Social Security Disability Lost My Case. How To Prevent This Costly Mistake Happen To You

This story from Jo is a real life experience that can prevent your social security disability application from being lost, and avoid months if not years of delay! Thanks for the contribution Jo

—-story starts here——-

I live in the most heavily populated, fastest growing state east of the Mississippi. Since my claim is based on traumatic orthopedic injuries, my onset date is clear. I first applied for Benefits in early 2003. At that time, my orthopedic injuries were making it almost impossible for me to work; I just could not do the 100 miles of daily driving required for my job, I had very limited range of motion in my arms and wrists, and, to be blunt, I just plain hurt.

So I gathered my records and turned them over to the SSA only to be told that I first had to liquidate and old, quite small pension. I did so, losing 40% of it to taxes and penalties. I was then told I also had to spend down my state pension since I was not vested in it yet. I did this as well. I made copies of what records I had and made a very foolish mistake: I assumed that SSDI/SSI, in fact, that all of the SSA worked for us, the disabled.

Orthopedic injuries are common where I live. I was naive and trusting. As time dragged by, I grew more and more concerned. I found The Disability Digest and got a heavy dose of reality. By my calculations, I should have already been denied once and be stuck in the Reconsideration process. With a sinking feeling, I called my local office. They had “no records” on me at all. Nothing. That was one of my mistakes. Make sure you keep a copy of everything.

Fortunately, I had kept all my mail from the SSA. I thought I could prove that I had filed in early 2003. According to the very pleasant intake interviewer, my mail was not enough to prove I had applied. This woman very patiently explained that this particular office is overrun with orthopedic cases – so many, in fact, most are reviewed by outsiders.

This makes no sense to me. My area does have lots of orthopedic cases – the number of working farms and factories make orthopedic injuries common: in a town of 20,000 people, we have over 20 orthopedic specialists. Why would the SSA need to send out my file?

And then I got it. By “losing” my file and claiming it had never existed, the SSA could invoke its policy of only providing back benefits for the previous 18 months. That saves the SSA money. But even more important, by denying I had ever filed, the SSA could make much of the long wait just disappear. And with a backlog of 750K cases, something has to be done. As the outside auditors found out, the intake interviewers and first Adjudicators are simply overwhelmed. One (former) SSA employee said he and his co-workers just boxed hundreds of applications, slapped a “settled” sticker on them and let them be hauled away to an unknown place. It sounds about as convincing as my dog ate my homework.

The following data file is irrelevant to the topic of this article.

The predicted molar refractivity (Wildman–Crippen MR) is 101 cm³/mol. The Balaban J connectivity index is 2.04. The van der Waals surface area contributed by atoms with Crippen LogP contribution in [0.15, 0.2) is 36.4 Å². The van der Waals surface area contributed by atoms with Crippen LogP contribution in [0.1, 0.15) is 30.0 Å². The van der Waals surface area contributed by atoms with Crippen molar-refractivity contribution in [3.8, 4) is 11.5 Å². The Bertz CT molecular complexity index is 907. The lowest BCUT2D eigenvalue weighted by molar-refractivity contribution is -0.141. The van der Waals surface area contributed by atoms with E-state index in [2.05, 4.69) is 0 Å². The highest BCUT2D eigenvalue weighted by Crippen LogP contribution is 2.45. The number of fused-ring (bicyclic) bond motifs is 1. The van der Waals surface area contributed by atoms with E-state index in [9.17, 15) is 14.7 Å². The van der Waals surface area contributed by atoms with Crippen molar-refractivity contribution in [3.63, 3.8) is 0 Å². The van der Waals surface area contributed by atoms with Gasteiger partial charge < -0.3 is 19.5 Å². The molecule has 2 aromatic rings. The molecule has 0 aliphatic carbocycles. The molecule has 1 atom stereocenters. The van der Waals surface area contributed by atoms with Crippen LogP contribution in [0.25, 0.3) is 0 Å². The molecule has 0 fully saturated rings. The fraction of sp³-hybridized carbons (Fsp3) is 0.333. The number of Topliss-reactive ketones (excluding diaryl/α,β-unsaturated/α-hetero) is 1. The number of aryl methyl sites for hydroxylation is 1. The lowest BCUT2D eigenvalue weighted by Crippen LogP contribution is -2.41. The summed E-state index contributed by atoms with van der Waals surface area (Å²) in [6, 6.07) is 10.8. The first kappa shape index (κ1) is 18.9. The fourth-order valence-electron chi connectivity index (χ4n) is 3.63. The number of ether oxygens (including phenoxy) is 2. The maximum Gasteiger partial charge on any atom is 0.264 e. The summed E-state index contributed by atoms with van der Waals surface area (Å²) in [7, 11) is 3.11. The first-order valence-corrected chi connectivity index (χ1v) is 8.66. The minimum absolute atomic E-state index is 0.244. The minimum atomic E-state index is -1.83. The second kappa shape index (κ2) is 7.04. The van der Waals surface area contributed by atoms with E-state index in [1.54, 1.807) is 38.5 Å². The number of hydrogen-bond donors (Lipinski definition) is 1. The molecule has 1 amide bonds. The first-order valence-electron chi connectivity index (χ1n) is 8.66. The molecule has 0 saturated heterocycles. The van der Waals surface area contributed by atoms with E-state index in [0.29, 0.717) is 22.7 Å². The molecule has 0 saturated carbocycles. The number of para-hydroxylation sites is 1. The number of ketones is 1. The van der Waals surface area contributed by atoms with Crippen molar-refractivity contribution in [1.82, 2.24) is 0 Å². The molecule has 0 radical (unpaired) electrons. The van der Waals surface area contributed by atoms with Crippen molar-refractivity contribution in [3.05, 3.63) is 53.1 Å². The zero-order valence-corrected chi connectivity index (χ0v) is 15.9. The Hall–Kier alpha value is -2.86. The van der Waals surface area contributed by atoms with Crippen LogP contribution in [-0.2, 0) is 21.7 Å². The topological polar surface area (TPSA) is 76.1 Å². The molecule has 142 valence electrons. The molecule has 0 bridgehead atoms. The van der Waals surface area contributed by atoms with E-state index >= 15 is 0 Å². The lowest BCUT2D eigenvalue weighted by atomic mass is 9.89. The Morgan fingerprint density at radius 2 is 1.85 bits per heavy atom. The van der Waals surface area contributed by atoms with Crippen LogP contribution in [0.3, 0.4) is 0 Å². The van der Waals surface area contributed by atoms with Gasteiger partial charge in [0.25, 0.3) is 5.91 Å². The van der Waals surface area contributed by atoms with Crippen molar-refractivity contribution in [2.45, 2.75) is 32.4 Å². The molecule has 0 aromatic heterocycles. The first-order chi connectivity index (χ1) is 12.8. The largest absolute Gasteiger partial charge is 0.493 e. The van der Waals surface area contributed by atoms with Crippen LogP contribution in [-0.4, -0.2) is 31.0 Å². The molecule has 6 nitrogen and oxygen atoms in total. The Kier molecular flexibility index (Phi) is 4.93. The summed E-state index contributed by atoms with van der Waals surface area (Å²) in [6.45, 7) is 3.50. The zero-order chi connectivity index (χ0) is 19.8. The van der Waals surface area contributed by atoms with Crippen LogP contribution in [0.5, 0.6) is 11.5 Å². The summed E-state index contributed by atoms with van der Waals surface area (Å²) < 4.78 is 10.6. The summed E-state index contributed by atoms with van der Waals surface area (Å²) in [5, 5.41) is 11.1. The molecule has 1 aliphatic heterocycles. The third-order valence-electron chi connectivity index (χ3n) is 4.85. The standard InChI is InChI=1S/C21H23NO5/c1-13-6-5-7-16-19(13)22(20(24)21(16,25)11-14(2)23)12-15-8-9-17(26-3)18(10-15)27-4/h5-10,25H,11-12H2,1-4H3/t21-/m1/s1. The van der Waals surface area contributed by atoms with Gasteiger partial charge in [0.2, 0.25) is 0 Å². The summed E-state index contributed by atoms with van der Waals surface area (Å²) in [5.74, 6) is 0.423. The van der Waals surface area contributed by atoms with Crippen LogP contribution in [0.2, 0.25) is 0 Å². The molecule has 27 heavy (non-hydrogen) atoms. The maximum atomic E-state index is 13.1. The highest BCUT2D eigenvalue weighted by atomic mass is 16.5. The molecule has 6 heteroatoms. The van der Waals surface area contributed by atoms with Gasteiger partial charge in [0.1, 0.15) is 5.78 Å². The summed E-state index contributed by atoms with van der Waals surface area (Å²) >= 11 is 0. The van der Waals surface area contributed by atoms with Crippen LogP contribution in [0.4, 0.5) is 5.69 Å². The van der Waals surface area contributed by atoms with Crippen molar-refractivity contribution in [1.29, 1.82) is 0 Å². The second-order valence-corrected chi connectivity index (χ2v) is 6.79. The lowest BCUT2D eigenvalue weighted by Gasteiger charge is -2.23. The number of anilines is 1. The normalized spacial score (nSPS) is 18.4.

I thought I had done a creditable job of self- representation. I had full reports from all the major figures, surgeons, physical therapy records, my family doctor and a psychologist. But using the Disability Digest’s Mini-Course and Jonathan Goldberg’s book, I found at least two major mistakes I had made. In the Daily Activities report (which the interviewer had to fill in as both my arms were in casts) I said I could drive. I lost my case right there. Though it was clear I could not actually drive, my answer immediately meant I could work. I also ruined my chances by saying I could sweep a floor. Dealing with the SSA is like nothing else I have ever experienced. If you have the patience of Job, the watchful eye of a hawk, and are up for it physically, you can win, with help, on your own. I did not interview a representative last time. Big, big mistake.

It took me almost 3 years to get any answer to anything about my case. Without the guidance of The Disability Digest, I probably still would not know that I had a creek and no paddle. What I learned shocked me. Thousands, perhaps hundreds of thousands of applications might be lost. “Lost” translated into SSA-speak means applications hidden away, not really lost. One estimate is that as many as 300K applications are “lost” every year.

I can’t face the stress of doing all of that again. Even my chief orthopedic surgeon is outraged for me. He told me to have my lawyer write to him and tell him what to say and he would follow all instructions. My doctor, in other words, got so angry with the SSA that he is determined I will win at the listing stage. I want my life back and now know that no matter how trite a legal issue might be, there is truth to the old saying that only a fool represents his or herself.

Fain, aka Jo

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